Unit 3 - Latin America Vocabulary
Terms in this set (71)
Parallel chains on ranges of mountains.
Spanish for 'high plain' a region in peru and bolivia encircled by the Andes Peaks.
Steep cliff or slope between a higher and lower point
fertile plains in inland areas of Columbia and Venezuela.
Grassy, treeless plains of southern South America.
A cowboy of the South American Pampas.
Electrical energy generated by falling water.
An area where the tide meets a river current
Top layer of a rain forest where the tops of tall trees form a continuous layer of leaves.
the highest elevation zone of the andes, permanently covered with snow
Spanish term for "hot land"; the lowest altitude zone of Latin American highlands climates
Spanish term for "temperate land"; the middle altitude zone of Latin American highlands climates
Spanish term for "cold land"; the highest altitude zone of Latin American highlands climates
local form of a language used in a particular place or by a certain group
Dialects that blend indigenous, European, African, and Asian languages
Movement of people from rural areas to cities
City with more than 10 million people
a city that dominates a country's economy, culture,and government and in which populations is concentrated; usually the capital
Picture writing carved in stone
floating farming islands made by the Aztec
knotted cords of various lengths and colors used by the inca to keep financial records
Spanish term for conquerer. Soldiers who conquered Native Americans in Latin America.
Representative of the Spanish Monarch, appointed to enforce laws in colonial Latin America.
Latin American political leaders from the late 1800's or often a military dictator.
A blending of beliefs and practices from different religions into one faith.
A painting on a wall
A picture or design made from chips of colored stone,glass, shell or tile.
Household made up of several generations: aunts, uncles, grandparents, as well as parents & children
Faulty or inadequate diet
Spanish term for soccer
traditional handball-type game popular with Mexicans and Cubans
Commodities sent from one country to another for purpose of trade
farm workers; generally, people who live and work in rural areas
In Latin America, large agricultural estates owned by families or corporations.
In Latin America, small farms that produce food chiefly for family use
Farm crop grown to be sold or traded rather than used by the farmers family.
Country in the process of becoming industrialized.
Business that provides service instead of making goods.
In Mexico, manufacturing plants set up by foreign firms.
North American Free Trade Agreement (NAFTA)
Trade agreement made in 1994 by Canada, the United States and Mexico.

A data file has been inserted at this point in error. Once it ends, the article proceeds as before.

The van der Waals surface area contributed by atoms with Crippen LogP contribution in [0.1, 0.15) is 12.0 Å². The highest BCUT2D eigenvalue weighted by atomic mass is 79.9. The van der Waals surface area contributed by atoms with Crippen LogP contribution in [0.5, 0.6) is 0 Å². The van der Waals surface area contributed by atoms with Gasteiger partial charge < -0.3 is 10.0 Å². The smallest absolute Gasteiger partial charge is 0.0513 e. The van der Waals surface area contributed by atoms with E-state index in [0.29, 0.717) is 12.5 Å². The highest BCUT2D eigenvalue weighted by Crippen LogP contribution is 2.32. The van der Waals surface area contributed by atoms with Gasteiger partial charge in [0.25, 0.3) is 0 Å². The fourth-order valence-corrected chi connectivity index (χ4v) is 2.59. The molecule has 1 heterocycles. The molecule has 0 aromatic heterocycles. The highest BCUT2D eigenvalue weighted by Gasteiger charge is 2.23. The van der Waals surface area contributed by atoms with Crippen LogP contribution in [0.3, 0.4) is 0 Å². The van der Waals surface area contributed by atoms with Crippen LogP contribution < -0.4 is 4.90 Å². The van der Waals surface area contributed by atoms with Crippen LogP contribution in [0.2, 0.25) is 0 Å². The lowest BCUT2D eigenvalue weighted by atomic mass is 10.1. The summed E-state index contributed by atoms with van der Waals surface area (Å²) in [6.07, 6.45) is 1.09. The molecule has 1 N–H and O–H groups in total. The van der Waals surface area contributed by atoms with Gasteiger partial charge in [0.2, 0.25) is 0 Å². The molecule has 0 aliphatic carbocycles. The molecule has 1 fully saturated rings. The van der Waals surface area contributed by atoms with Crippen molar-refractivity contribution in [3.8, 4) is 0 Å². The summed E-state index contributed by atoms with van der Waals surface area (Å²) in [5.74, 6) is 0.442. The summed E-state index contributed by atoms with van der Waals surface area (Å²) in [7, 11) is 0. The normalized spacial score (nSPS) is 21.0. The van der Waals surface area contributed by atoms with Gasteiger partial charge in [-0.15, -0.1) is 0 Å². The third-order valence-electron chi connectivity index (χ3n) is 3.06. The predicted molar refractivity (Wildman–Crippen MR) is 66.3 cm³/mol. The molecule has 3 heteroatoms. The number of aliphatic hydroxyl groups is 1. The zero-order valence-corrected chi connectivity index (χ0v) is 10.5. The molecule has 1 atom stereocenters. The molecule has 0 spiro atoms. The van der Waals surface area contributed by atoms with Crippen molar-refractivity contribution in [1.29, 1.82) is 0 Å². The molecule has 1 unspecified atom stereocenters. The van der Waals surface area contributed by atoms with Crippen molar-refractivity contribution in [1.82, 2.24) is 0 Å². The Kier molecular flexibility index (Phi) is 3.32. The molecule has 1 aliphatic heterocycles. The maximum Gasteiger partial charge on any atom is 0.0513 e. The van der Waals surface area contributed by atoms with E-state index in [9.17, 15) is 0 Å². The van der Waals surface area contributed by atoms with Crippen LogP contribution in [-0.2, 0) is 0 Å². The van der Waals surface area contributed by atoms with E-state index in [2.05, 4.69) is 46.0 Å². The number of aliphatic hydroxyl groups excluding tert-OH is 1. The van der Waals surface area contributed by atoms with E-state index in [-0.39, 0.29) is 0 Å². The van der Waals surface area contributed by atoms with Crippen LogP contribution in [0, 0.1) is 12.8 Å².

Development that meets the needs of people today without limiting the ability of future generations to meet their needs.
The loss or destruction of forests.
Slash and Burn
A farming method involving the cutting of trees, then burning them to provide ash-enriched soil for the planting of crops
The planting of young trees or the seeds of trees on the land that has been destroyed.
Make-shift communities on the edge of cities.
Dense forest rich in biodiversity. Found in typical tropical areas
A mountain or hill, having a crater or vent through which lava, rock fragments hot vapor, and gas are or have been erupted from the earth's crust.
A permeable layer of rock and sediment that contains groundwater.
Process of removing salt from salt water
Standards of Living
The degree of wealth in a community
farming that provides for the basic needs of the farmer without surpluses for marketing
Large scale production of crops for sale
A farming technique that leaves land unplanted every few years in order to gather moisture
Carving small, flat plots of land from hillsides to use for farming.
The process of removing all of the trees from an area of land.
Any change of fertile land into desert
extreme and dangerous weather that causes a lot of damage
A huge storm that forms over warm ocean water; with strong winds and heavy rains
A long high wave caused by an earthquake
A periodic change in the pattern of ocean currents and water temperature in the mid-pacific region
An overflowing of a large amount of water beyond its normal confines, esp. over what is normally dry land
An increase in the average temperature of the earth's atmosphere (especially a sustained increase that causes climatic changes)
Rain that contains more acid than normal.
Natural situation in which heat is retained in Earth's atmosphere by carbon dioxide, methane, water vapor, and other gases.
A combination of smoke and fog.
Excessive richness of nutrients in a lake or other body of water, frequently due to runoff from the land, which causes a dense growth of plant life and death of animal life from lack of oxygen
radioactive waste material produced by nuclear power plants
A resource that can be replaced or used again and again
a resource that cannot be replaced
A form of tourism that supports the conservation and sustainable development of ecologically unique areas
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